Look for these species: B. breve, B. infantis, B. animalis, B. adolescentis, B. longum

At Jona, we’re particularly excited about the potential that Bifidobacterium has shown to improve anxiety, depression, and other mental health concerns via the gut-brain axis (source, source). They’re very robust to the harsh bile salts of the human GI tract, allowing them to outcompete other, weaker bacteria (source). Bifidobacterium species have been linked to improvements in constipation (source); reduced severity of diarrhea of various kinds, including travelers’ diarrhea (source), antibiotic-associated diarrhea (source), and radiation-induced diarrhea (source); and lowered cholesterol levels via their interactions with bile salts (source).


You might consider Saccharomyces if:

  • You’re dealing with a bout of diarrheaThey are excellent at reducing diarrhea with limited side effects (source) and can help restore the balance of bacteria in your gut after your illness has passed (source)
  • You have IBD or increased intestinal permeabilityS. boulardii positively impacts levels of a signaling molecule called E-cadherin that helps maintain intestinal permeability. E-cadherin signaling is often disrupted in IBD patients (source)
  • You want to boost your immune systemS. boulardii stimulates the production of T cells, a key element of the immune system (source)

Look for these species: S. cerevisiae var. boulardii

Saccharomyces species are a kind of fungal bacteria called mycobiota. They are excellent at reducing diarrhea with limited side effects (source). They’re also showing early promise for reducing symptoms of Crohn’s disease (source), IBS (source) and ulcerative colitis (source), but definitive evidence has yet to be shown in clinical trials. 


You might consider Akkermansia if:

  • You want to maintain a healthy weightAkkermansia muciniphila was associated with a smaller waist-to-hip ratio and healthier body fat distribution in adults restricting calories to lose weight (source)
  • You have bowel inflammation or increased intestinal permeabilityLevels of A. muciniphila are diminished in patients with IBD and Crohn’s. The bacteria helps to protect the mucus layer of your GI tract, reducing irritation and strengthening the intestinal barrier (source, source, source)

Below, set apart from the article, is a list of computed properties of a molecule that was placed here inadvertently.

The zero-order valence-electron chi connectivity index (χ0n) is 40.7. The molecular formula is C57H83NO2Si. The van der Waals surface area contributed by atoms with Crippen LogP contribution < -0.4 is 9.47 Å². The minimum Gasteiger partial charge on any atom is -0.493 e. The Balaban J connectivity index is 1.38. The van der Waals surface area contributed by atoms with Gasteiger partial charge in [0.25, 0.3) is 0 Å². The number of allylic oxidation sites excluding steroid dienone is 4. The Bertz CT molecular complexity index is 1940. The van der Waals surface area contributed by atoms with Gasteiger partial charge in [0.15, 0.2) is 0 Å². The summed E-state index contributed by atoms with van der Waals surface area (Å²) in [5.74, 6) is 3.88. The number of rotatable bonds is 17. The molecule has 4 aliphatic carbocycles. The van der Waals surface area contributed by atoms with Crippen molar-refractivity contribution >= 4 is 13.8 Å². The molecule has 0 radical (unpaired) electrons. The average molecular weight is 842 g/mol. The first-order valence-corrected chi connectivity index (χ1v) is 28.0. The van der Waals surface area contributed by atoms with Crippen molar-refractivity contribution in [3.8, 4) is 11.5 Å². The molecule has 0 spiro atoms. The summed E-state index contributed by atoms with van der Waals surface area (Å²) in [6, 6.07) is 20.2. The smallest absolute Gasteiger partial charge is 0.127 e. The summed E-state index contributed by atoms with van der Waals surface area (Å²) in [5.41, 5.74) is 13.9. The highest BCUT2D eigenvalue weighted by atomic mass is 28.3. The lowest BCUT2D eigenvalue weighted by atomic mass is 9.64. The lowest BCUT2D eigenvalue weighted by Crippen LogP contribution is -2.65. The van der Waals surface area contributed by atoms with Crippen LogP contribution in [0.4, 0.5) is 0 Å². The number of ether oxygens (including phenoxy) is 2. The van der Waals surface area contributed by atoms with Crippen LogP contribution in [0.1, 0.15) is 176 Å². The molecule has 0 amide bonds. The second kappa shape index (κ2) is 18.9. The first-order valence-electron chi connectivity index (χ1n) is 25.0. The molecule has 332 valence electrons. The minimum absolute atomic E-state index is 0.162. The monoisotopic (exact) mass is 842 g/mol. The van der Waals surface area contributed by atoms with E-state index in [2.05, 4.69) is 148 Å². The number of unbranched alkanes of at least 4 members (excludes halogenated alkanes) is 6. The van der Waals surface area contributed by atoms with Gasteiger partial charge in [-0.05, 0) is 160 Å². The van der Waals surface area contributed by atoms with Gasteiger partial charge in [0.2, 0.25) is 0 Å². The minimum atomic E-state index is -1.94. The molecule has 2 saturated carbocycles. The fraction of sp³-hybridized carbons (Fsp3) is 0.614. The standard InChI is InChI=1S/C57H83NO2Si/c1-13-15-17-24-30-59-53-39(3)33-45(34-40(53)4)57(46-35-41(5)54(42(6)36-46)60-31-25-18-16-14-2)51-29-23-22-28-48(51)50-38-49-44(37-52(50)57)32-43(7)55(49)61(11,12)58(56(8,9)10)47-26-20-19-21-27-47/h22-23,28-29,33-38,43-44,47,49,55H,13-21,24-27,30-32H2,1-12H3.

Look for these species: A. muciniphila

Akkermansia muciniphila helps regulate the gut mucosa barrier. Its associations with weight loss are preliminary but promising (source). 


You might consider Streptococcus if:

  • You want to protect your skin from agingEating S. thermophilus was found to increase collagen production in the skin and produce hyaluronic acid (source)
  • You’re looking to reduce soreness after exerciseS. thermophilus was found to help athletes recover more quickly after strenuous workouts (source
  • You want to upregulate genes that reduce inflammationS. thermophilus decreases several inflammation markers and regulates immune function (source)

Look for these species: S. thermophilus (found in yogurt)

Streptococcus species are more fragile than other probiotic species and may be less able to tolerate the chemical environment of the gastrointestinal tract, although some controversy exists regarding the way we measure bacterial survival through the GI tract (source). As of now, the best-tested source of S. thermophilus is yogurt. 


You might consider Enterococcus if:

  • You’re worried about infectionEnterococcus produces bacteroicins, which antagonize the growth of pathogenic bacteria and mold (source, source)

Look for these species: E. faecium

Enterococcus species, particularly E. faecium, have been shown to reduce antibiotic-associated diarrhea (source). However, E. faecium can be resistant to some antibiotics including vancomycin, so there is a lack of consensus on its proper use (source). 


You might consider Bacillus if:

  • You want to reduce inflammation and risk of infectionBacillus can have a calming effect on the GI tract, especially after H. pylori eradication therapy (source). B. clausii has been shown to antagonize the growth of infectious bacteria by secreting a substance called coagulin, which combats pathogens in the GI tract (source, source)

Look for these species: B. subtilis, B. clausii, B. subtilis, B. polyfermenticus

Bacillus species show promise for reducing antibiotic-associated diarrhea (source) as well as bacterial vaginosis (source) and infections of H. pylori, the bacteria that causes ulcers (source). The Japanese food natto, produced from fermented soybeans, is a good source of B. subtilis, and B. polyfermenticus is found in kimchi. 

What’s next?

Research into the human microbiome, and potential modulations of its composition and function, is just getting started. Too much of certain probiotics can be problematic and not everyone needs the same organisms in the same amounts. The only way to know what's right for you is to profile your specific microbiome, link your profile with different health conditions, and determine which organisms to add and which to avoid.  Follow along with the Jona Journal as we continue exploring other microbiome-relevant topics, and learn more about our microbiome profiling kits here.